“If we’re serious about rape prevention, we need to educate students beyond the simple idea that yes means yes and no means no. Preventing sexual assault requires understanding that affirmative consent can’t be meaningfully taught to students who don’t have a comprehensive framework of human sexuality…colleges that are serious about preventing rape need to seriously consider offering holistic sex education to their students, and including a discussion of power dynamics and socialization in their workshops on consent. If we’re willing to go beyond ‘don’t rape,’ I believe colleges will find that a healthier view of sex leads to less assault, as well as happier students.” -Rachel Alexander, from Preventing Sexual Assault on Campus
If you’re a user of Twitter and you’ve had a chance to notice the trends in America over the last 24 hours [February 2013], you may have seen the increasingly popular hashtag #LiberalTips2AvoidRape. Liberal Tips to Avoid Rape…the Twittersphere is full of them now. Feel free to search out the nitty-gritty details behind this less-than-amusing attempt at political humor but I will not be expounding on hashtag history here. Suffice it to say, something extremely serious (sexual assault) has been turned into a Twitter game.
The offensive hashtag itself aside. Twitter is not the only place buzzing with rape-related posts in light of the comments made by Representative Joe Salazar. During a discussion about concealed weapons on Colorado college campuses (for the purpose of self-defense and safety), Salazar used rape victims as a sort of crutch to defend his reasons for the disarmament of college students. It’s not the first time a politicians has created disbelief and disgust by comments made about rape (i.e. Representative Akon’s scientifically inaccurate “shut that whole thing down” conversation comes to many minds). Nevertheless, Salazar’s comments need to be addressed. The words spoken during that legislative meeting cannot be unsaid, regardless of what Salazar or others say to attempt a clean-up.
I have no desire to write a lengthy discourse on the failures of the American government, gun laws, or campus security flaws. I do, however, want to address three things which I feel are underlying issues to the current “Liberal Tips” epidemic:
1. Salazar’s comments reveal the commonplace, societal view of women at risk of rape. First, he has perpetuated the idea that woman = victim and man = rapist. (Those stereotypes did not need an extra boost.) Second, he has perpetuated the idea that women/potential victims share in the responsibility of preventing rape. They don’t. Rapists carry the entirety of the responsibility. A victim cannot prevent the actions of a rapist. They can only protect against those actions (as evidenced by the argument that women should be able to defend themselves). Salazar equates prevention with protection. Thirdly, his comments were outright sexist. The intelligence and emotional stability of the female gender took a pounding.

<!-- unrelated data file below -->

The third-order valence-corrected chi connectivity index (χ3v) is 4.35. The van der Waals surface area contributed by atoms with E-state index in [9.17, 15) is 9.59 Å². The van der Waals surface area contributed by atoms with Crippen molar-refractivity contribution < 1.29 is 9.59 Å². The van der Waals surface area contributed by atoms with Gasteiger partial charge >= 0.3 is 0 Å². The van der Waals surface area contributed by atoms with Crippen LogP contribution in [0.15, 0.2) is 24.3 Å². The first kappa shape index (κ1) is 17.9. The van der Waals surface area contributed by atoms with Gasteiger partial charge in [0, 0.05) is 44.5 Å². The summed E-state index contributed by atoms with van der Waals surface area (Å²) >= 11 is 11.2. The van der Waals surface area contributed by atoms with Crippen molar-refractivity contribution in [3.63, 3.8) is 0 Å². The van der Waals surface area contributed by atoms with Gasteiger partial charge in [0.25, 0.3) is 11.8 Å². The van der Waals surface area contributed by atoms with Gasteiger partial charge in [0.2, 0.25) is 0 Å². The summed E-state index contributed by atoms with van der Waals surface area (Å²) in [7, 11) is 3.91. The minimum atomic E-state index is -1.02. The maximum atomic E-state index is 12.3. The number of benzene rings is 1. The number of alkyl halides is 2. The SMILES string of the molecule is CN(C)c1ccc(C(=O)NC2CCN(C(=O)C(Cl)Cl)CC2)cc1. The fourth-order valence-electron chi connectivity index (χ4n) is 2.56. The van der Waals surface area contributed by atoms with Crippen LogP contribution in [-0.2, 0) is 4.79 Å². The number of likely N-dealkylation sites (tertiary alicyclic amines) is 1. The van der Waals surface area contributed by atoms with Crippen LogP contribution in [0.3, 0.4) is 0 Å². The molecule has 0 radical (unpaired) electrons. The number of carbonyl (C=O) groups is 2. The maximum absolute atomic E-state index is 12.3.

2. Salazar’s comments and (more specifically) the cyber rage to follow are evidence that jokes have become our society’s solution to real issues. Rape jokes are the norm in a rape culture. “Liberal Tips” has become a venue for turning rape into a hilarious avenue by which everyone can blame the government. “Get raped and then just blame” Bush. Obama. This party or that legislation. Satirical criticism is one thing. But there is a fine line between sarcastic reactions to the offensive comment and comical reactions to the offensive, real-life action. The hashtag itself is a mockery of rape survivors, not just political parties.
Along with Salazar, it perpetuates the rape myths which increase victim blaming. Rape deeply affects its victims, their families, their friends, their communities. It’s not a joke and it cannot be removed from its traumatizing reality. Even in a tweet. Rapists ruin lives, with or without political sensibilities in tact. If the world desires to judge the United States based upon the “Liberal Tips” Twitter feed, Americans have a right to be embarrassed.
The reaction to Salazar-esque comments should be 1) an intelligent attack against ignorance and 2) increased awareness for those affected by sexual assault.
3. Salazar’s comments reveal that universities, communities, etc. need to rethink how they react to the threat of rape. Salazar mentions rape whistles, safe zones, and call boxes. He essentially states that these precautions are enough for rape to be prevented; potential victims need no other protection. As many Twitter comments have noted, the audience is left to imagine that rape whistles are deadly weapons, that rapists are unable to get beyond the Star Trek battle shield which surrounds all safe zones, that the use of a call box will deter an assailant (in the event that one can reach the phone before the attack starts).
The United States, and people around the world, need an increased education in sexual assault: its warning signs, its effects, its trends. The Twitter war will fade. Video coverage of Salazar’s remarks will become buried on YouTube. Yet these attitudes about rape and its victims will continue, and strengthen, without continued, purposeful action.